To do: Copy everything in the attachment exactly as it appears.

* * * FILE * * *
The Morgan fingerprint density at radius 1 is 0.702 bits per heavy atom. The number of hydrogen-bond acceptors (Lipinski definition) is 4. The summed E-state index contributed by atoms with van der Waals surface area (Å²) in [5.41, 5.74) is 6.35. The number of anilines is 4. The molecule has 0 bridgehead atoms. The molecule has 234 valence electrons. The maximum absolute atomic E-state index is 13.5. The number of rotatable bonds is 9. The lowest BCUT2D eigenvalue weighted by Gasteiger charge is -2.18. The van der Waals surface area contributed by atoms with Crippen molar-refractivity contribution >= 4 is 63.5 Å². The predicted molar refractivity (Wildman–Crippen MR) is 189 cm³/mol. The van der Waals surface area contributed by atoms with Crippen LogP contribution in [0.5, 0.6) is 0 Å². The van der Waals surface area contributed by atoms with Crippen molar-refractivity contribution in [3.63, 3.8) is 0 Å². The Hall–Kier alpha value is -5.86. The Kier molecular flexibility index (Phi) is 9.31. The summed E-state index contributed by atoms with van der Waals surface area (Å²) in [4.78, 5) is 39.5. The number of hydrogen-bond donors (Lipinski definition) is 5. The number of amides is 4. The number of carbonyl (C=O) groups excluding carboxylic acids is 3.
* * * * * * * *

The Morgan fingerprint density at radius 1 is 0.702 bits per heavy atom. The number of hydrogen-bond acceptors (Lipinski definition) is 4. The summed E-state index contributed by atoms with van der Waals surface area (Å²) in [5.41, 5.74) is 6.35. The number of anilines is 4. The molecule has 0 bridgehead atoms. The molecule has 234 valence electrons. The maximum absolute atomic E-state index is 13.5. The number of rotatable bonds is 9. The lowest BCUT2D eigenvalue weighted by Gasteiger charge is -2.18. The van der Waals surface area contributed by atoms with Crippen molar-refractivity contribution >= 4 is 63.5 Å². The predicted molar refractivity (Wildman–Crippen MR) is 189 cm³/mol. The van der Waals surface area contributed by atoms with Crippen LogP contribution in [0.5, 0.6) is 0 Å². The van der Waals surface area contributed by atoms with Crippen molar-refractivity contribution in [3.63, 3.8) is 0 Å². The Hall–Kier alpha value is -5.86. The Kier molecular flexibility index (Phi) is 9.31. The summed E-state index contributed by atoms with van der Waals surface area (Å²) in [4.78, 5) is 39.5. The number of hydrogen-bond donors (Lipinski definition) is 5. The number of amides is 4. The number of carbonyl (C=O) groups excluding carboxylic acids is 3.